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Apple Investigating In-App Purchase Hack

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Apple is investigating a newly found hack that allows iPhone, iPad and iPod touch users to get paid content inside of applications for free.

The company has issued a statement to the New York Times saying that it is aware of the hack and that it is currently investigating the issue.

The fact that Apple is on the case should mean that the exploit that has allowed iPhone and iPad owners to snag paid in-app content for free will likely be closed up at some point in the near future.

Apple spokesperson Natalie Harrison had this to say about the hack:

“The security of the App Store is incredibly important to us and the developer community. We take reports of fraudulent activity very seriously, and we are investigating.”

Apple is investigating a hack used to get paid in-app content for free.

The exploit, discovered earlier today, allows iDevice users to easily bypass Apple’s in-app purchasing process without any sort of jailbreak. With just a few easy steps, device owners are able to get content for free.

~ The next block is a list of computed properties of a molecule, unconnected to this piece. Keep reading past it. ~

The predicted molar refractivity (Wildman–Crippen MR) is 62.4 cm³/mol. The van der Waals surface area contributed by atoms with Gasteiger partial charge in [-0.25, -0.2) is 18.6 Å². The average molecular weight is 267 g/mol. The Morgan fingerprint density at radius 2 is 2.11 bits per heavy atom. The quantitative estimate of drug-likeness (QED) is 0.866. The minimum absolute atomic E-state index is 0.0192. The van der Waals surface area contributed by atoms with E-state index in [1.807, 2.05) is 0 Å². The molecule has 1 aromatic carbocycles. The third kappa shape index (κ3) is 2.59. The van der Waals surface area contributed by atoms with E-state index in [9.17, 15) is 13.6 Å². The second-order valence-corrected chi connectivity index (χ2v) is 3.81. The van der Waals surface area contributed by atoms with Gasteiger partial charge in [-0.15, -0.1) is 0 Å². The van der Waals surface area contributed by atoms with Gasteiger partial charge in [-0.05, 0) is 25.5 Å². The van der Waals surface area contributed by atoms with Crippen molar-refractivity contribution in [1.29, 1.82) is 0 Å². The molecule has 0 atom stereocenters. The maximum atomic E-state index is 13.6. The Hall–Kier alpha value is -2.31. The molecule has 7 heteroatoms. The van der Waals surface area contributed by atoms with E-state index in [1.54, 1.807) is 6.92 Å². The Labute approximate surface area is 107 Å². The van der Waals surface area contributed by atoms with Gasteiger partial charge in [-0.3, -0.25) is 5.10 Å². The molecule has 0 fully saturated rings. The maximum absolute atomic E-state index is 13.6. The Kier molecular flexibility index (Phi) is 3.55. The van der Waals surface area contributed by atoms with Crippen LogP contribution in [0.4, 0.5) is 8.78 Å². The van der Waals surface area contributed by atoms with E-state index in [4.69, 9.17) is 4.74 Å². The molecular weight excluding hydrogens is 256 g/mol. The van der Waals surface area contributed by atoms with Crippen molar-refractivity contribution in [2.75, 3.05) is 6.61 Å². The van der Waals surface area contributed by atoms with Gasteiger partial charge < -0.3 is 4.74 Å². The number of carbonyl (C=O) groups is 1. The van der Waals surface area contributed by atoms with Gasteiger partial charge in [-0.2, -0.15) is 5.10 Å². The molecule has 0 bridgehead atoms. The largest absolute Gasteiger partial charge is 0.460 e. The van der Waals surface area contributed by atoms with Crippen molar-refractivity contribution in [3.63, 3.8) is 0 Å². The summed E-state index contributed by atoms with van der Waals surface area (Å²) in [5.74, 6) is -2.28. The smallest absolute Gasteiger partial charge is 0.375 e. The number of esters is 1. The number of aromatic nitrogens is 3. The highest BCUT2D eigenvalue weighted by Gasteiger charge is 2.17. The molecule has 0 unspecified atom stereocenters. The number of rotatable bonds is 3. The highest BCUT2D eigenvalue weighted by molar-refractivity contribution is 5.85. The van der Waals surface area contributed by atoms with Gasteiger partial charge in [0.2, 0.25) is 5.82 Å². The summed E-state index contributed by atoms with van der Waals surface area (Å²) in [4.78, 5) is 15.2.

The hack apparently works on all iPhones, iPads and iPod touches that are running iOS 3.0 to iOS 6. The hack apparently does not work on all applications though as developers are able to monitor receipts for in-app purchases. Apps that use that apparently are unaffected by the hack.

It was created by a Russian hacker named Alexey Borodin who runs a website called In-AppStore.com where he is solicits donations to fund the project and details the hacking process.

According to Macworld, Borodin created the hack because it’s a hobby of his. He also expects to be hired by Apple at some point, possibly because of the flaw that he has uncovered.

Besides the fact that its stealing, there is also another downside to the process.

The developer has said that the following information passes through the servers when it’s used:

-restriction level of app

-id of app

-id of version

-guid of your idevice

-quantity of in-app purchase

-offer name of in-app purchase

-language you are using

-identifier of application

-version of application

-your locale

That’s not the type of information that most iDevice users will want to pass along to an unknown individual and it’s another good reason to stay away from the hack.

It’s unclear how much money developers have lost due to the exploit but it certainly wouldn’t be the first time that devs have seen money earned wiped out by fraud.

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